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Apple has come under pressure to work with its Silicon Valley competitors to tackle the general threat posed by surveillance technology after a report alleged that NSO Group’s Pegasus spyware was used against journalists and human rights activists.
Amnesty International, which has analyzed dozens of smartphones attacked by NSO customers, said Apple’s marketing claims about the superior security and privacy of its devices were “torn apart by the discovery of vulnerabilities in even the latest versions of its iPhones and iOS software “.
“Thousands of iPhones have been potentially compromised,” said Danna Ingleton, assistant director of Amnesty’s technical department. “This is a global concern – everyone is at risk, and even tech giants like Apple are ill-equipped to deal with massive surveillance.”
Security researchers said Apple could do more to address the problem by working with other technology companies to share details of security vulnerabilities and review their software updates.
“Apple is doing a bad job with this collaboration,” said Aaron Cockerill, chief strategy officer at Lookout, a mobile security provider. He described iOS as a “black box” compared to Google’s Android, where it was “much easier to detect malicious behavior”.
Amnesty worked with the non-profit journalism group Forbidden Stories and 17 media partners on the Pegasus Project to identify suspected surveillance targets.
NSO, which said its technology is only intended for criminal or terrorist suspects, described the Pegasus Project’s claims as “false allegations” and “full of false assumptions and unconfirmed theories”.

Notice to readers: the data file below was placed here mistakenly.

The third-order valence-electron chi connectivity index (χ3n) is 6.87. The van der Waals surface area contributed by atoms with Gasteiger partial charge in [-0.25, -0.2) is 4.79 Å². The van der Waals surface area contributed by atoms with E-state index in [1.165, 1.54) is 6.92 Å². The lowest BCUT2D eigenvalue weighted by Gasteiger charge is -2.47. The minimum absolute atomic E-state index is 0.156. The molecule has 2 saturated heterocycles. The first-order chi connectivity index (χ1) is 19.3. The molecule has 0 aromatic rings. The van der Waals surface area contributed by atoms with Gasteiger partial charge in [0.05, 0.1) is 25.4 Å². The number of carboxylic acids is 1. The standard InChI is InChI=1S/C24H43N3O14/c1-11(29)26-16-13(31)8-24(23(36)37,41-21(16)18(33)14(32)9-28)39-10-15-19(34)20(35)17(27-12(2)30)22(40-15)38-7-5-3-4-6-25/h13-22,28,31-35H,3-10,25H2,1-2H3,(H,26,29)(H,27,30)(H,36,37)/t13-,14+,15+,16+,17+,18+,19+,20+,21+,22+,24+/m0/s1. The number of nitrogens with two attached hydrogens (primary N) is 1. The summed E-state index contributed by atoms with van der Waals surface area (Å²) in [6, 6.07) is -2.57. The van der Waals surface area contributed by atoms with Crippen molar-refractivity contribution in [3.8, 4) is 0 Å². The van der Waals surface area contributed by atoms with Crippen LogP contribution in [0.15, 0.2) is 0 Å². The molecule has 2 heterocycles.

Amnesty’s research revealed that multiple attempts to steal data and wiretap iPhones were made via Apple’s iMessage using so-called zero-click attacks that did not require the user to open a link.
Bill Marczak, a research fellow at Citizen Lab, a nonprofit group that has extensively documented NSO’s tactics, said Amnesty’s findings indicated that Apple had a “major red blink-five-alarm-fire problem with the iMessage -Security “had.
A similar type of zero-click Pegasus attack was identified in 2019 using Facebook’s own WhatsApp messenger.
Will Cathcart, head of WhatsApp, called the recent revelations a “wake up call for security on the Internet”. In a series of tweets, he pointed to moves by technology companies like Google, Microsoft and Cisco that have tried to roll back Pegasus and other commercial spyware tools.
But Apple, with whom Facebook has a long-standing feud over the privacy controls of the iPhone, was missing from its list of collaborators.
“We need more companies, and especially governments, to take steps to hold the NSO Group accountable,” said Cathcart.
While Apple is “doing a great job protecting consumers,” said Lookout’s Cockerill, “it should work more closely with companies like mine” to protect itself from attacks like Pegasus.
“The big difference between Apple and Google is transparency,” said Cockerill.
Apple insisted on working with outside security researchers, but chose not to publicize the activities, including paying out millions of dollars a year in “security rewards” for finding security holes and making its hardware available to researchers.
“Apple has been a leader in security innovation for over a decade, and security researchers agree that the iPhone is the safest and most secure mobile device on the market,” Apple said in a statement.
“Attacks like the one described are sophisticated, cost millions of dollars to develop, often have a short shelf life, and are used to target specific individuals,” continued Apple. “While they pose no threat to the overwhelming majority of our users, we continue to work tirelessly to keep all of our customers safe and we are constantly adding new safeguards to their devices and data.”
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